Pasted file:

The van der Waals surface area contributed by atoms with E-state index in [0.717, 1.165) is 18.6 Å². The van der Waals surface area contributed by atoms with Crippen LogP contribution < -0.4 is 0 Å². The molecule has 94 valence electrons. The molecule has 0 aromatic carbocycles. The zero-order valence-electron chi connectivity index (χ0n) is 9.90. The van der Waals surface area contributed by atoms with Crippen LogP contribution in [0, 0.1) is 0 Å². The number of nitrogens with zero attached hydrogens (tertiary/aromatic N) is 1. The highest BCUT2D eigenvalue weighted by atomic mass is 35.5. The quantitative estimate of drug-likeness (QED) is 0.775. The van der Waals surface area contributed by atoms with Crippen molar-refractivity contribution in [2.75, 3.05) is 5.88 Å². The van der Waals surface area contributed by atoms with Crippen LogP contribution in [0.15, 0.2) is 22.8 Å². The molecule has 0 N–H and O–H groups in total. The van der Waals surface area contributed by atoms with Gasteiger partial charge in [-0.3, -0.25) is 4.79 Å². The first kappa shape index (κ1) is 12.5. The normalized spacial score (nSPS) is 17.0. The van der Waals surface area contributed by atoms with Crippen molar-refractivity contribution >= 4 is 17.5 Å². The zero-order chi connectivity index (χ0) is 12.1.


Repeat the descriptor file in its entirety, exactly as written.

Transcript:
The van der Waals surface area contributed by atoms with E-state index in [0.717, 1.165) is 18.6 Å². The van der Waals surface area contributed by atoms with Crippen LogP contribution < -0.4 is 0 Å². The molecule has 94 valence electrons. The molecule has 0 aromatic carbocycles. The zero-order valence-electron chi connectivity index (χ0n) is 9.90. The van der Waals surface area contributed by atoms with Crippen LogP contribution in [0, 0.1) is 0 Å². The number of nitrogens with zero attached hydrogens (tertiary/aromatic N) is 1. The highest BCUT2D eigenvalue weighted by atomic mass is 35.5. The quantitative estimate of drug-likeness (QED) is 0.775. The van der Waals surface area contributed by atoms with Crippen molar-refractivity contribution in [2.75, 3.05) is 5.88 Å². The van der Waals surface area contributed by atoms with Crippen LogP contribution in [0.15, 0.2) is 22.8 Å². The molecule has 0 N–H and O–H groups in total. The van der Waals surface area contributed by atoms with Gasteiger partial charge in [-0.3, -0.25) is 4.79 Å². The first kappa shape index (κ1) is 12.5. The normalized spacial score (nSPS) is 17.0. The van der Waals surface area contributed by atoms with Crippen molar-refractivity contribution >= 4 is 17.5 Å². The zero-order chi connectivity index (χ0) is 12.1.